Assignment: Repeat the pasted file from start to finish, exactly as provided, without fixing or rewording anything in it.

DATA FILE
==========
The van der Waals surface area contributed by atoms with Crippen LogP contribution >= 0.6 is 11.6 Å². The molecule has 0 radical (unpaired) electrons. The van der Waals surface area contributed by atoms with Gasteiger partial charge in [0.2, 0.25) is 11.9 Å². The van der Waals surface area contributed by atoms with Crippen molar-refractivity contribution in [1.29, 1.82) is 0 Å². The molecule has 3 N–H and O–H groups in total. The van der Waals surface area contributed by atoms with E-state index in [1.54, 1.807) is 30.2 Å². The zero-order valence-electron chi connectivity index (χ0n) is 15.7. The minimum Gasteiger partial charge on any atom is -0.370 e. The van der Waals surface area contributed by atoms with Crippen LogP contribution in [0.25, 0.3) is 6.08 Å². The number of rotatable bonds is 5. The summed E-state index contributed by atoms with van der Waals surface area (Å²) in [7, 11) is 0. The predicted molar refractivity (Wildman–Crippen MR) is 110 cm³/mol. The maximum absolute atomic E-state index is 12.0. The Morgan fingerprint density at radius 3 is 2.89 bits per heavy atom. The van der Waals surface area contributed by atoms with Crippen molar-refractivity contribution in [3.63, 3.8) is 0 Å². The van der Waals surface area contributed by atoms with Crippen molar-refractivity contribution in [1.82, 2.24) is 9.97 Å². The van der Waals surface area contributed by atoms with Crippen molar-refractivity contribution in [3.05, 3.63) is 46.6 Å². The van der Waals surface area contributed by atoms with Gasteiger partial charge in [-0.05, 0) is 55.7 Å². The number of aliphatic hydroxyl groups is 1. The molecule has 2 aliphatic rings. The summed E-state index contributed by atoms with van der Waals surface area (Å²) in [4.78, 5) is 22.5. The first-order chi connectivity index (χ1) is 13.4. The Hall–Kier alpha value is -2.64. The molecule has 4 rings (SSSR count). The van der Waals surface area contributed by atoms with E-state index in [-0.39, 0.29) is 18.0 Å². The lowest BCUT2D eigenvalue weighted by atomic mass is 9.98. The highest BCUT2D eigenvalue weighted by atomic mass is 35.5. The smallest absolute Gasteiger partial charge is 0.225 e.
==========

The van der Waals surface area contributed by atoms with Crippen LogP contribution >= 0.6 is 11.6 Å². The molecule has 0 radical (unpaired) electrons. The van der Waals surface area contributed by atoms with Gasteiger partial charge in [0.2, 0.25) is 11.9 Å². The van der Waals surface area contributed by atoms with Crippen molar-refractivity contribution in [1.29, 1.82) is 0 Å². The molecule has 3 N–H and O–H groups in total. The van der Waals surface area contributed by atoms with E-state index in [1.54, 1.807) is 30.2 Å². The zero-order valence-electron chi connectivity index (χ0n) is 15.7. The minimum Gasteiger partial charge on any atom is -0.370 e. The van der Waals surface area contributed by atoms with Crippen LogP contribution in [0.25, 0.3) is 6.08 Å². The number of rotatable bonds is 5. The summed E-state index contributed by atoms with van der Waals surface area (Å²) in [7, 11) is 0. The predicted molar refractivity (Wildman–Crippen MR) is 110 cm³/mol. The maximum absolute atomic E-state index is 12.0. The Morgan fingerprint density at radius 3 is 2.89 bits per heavy atom. The van der Waals surface area contributed by atoms with Crippen molar-refractivity contribution in [3.63, 3.8) is 0 Å². The van der Waals surface area contributed by atoms with Crippen molar-refractivity contribution in [1.82, 2.24) is 9.97 Å². The van der Waals surface area contributed by atoms with Crippen molar-refractivity contribution in [3.05, 3.63) is 46.6 Å². The van der Waals surface area contributed by atoms with Gasteiger partial charge in [-0.05, 0) is 55.7 Å². The number of aliphatic hydroxyl groups is 1. The molecule has 2 aliphatic rings. The summed E-state index contributed by atoms with van der Waals surface area (Å²) in [4.78, 5) is 22.5. The first-order chi connectivity index (χ1) is 13.4. The Hall–Kier alpha value is -2.64. The molecule has 4 rings (SSSR count). The van der Waals surface area contributed by atoms with E-state index in [-0.39, 0.29) is 18.0 Å². The lowest BCUT2D eigenvalue weighted by atomic mass is 9.98. The highest BCUT2D eigenvalue weighted by atomic mass is 35.5. The smallest absolute Gasteiger partial charge is 0.225 e.